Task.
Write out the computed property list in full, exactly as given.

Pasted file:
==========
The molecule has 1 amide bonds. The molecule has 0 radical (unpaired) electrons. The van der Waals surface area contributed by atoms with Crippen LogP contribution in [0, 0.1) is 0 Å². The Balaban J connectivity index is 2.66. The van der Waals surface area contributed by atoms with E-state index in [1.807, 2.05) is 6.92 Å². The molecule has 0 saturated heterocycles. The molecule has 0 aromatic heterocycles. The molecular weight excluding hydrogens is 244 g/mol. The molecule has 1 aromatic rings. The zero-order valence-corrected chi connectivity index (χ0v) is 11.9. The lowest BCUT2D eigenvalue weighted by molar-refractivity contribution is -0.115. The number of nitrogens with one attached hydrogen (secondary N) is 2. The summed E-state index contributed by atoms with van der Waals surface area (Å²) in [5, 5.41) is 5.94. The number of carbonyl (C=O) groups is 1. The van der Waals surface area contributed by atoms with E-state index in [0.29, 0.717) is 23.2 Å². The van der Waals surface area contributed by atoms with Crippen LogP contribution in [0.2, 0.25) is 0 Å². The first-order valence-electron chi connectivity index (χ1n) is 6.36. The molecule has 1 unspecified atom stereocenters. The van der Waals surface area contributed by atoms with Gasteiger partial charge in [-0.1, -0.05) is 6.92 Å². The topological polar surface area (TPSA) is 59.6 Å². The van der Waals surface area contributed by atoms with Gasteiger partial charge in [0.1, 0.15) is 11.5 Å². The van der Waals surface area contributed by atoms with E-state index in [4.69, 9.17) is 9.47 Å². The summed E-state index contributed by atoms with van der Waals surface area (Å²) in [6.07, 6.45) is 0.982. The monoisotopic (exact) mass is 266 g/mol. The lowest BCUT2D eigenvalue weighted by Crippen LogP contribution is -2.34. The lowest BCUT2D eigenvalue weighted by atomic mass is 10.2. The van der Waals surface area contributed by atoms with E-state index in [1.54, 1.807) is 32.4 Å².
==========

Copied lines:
The molecule has 1 amide bonds. The molecule has 0 radical (unpaired) electrons. The van der Waals surface area contributed by atoms with Crippen LogP contribution in [0, 0.1) is 0 Å². The Balaban J connectivity index is 2.66. The van der Waals surface area contributed by atoms with E-state index in [1.807, 2.05) is 6.92 Å². The molecule has 0 saturated heterocycles. The molecule has 0 aromatic heterocycles. The molecular weight excluding hydrogens is 244 g/mol. The molecule has 1 aromatic rings. The zero-order valence-corrected chi connectivity index (χ0v) is 11.9. The lowest BCUT2D eigenvalue weighted by molar-refractivity contribution is -0.115. The number of nitrogens with one attached hydrogen (secondary N) is 2. The summed E-state index contributed by atoms with van der Waals surface area (Å²) in [5, 5.41) is 5.94. The number of carbonyl (C=O) groups is 1. The van der Waals surface area contributed by atoms with E-state index in [0.29, 0.717) is 23.2 Å². The van der Waals surface area contributed by atoms with Crippen LogP contribution in [0.2, 0.25) is 0 Å². The first-order valence-electron chi connectivity index (χ1n) is 6.36. The molecule has 1 unspecified atom stereocenters. The van der Waals surface area contributed by atoms with Gasteiger partial charge in [-0.1, -0.05) is 6.92 Å². The topological polar surface area (TPSA) is 59.6 Å². The van der Waals surface area contributed by atoms with Gasteiger partial charge in [0.1, 0.15) is 11.5 Å². The van der Waals surface area contributed by atoms with E-state index in [4.69, 9.17) is 9.47 Å². The summed E-state index contributed by atoms with van der Waals surface area (Å²) in [6.07, 6.45) is 0.982. The monoisotopic (exact) mass is 266 g/mol. The lowest BCUT2D eigenvalue weighted by Crippen LogP contribution is -2.34. The lowest BCUT2D eigenvalue weighted by atomic mass is 10.2. The van der Waals surface area contributed by atoms with E-state index in [1.54, 1.807) is 32.4 Å².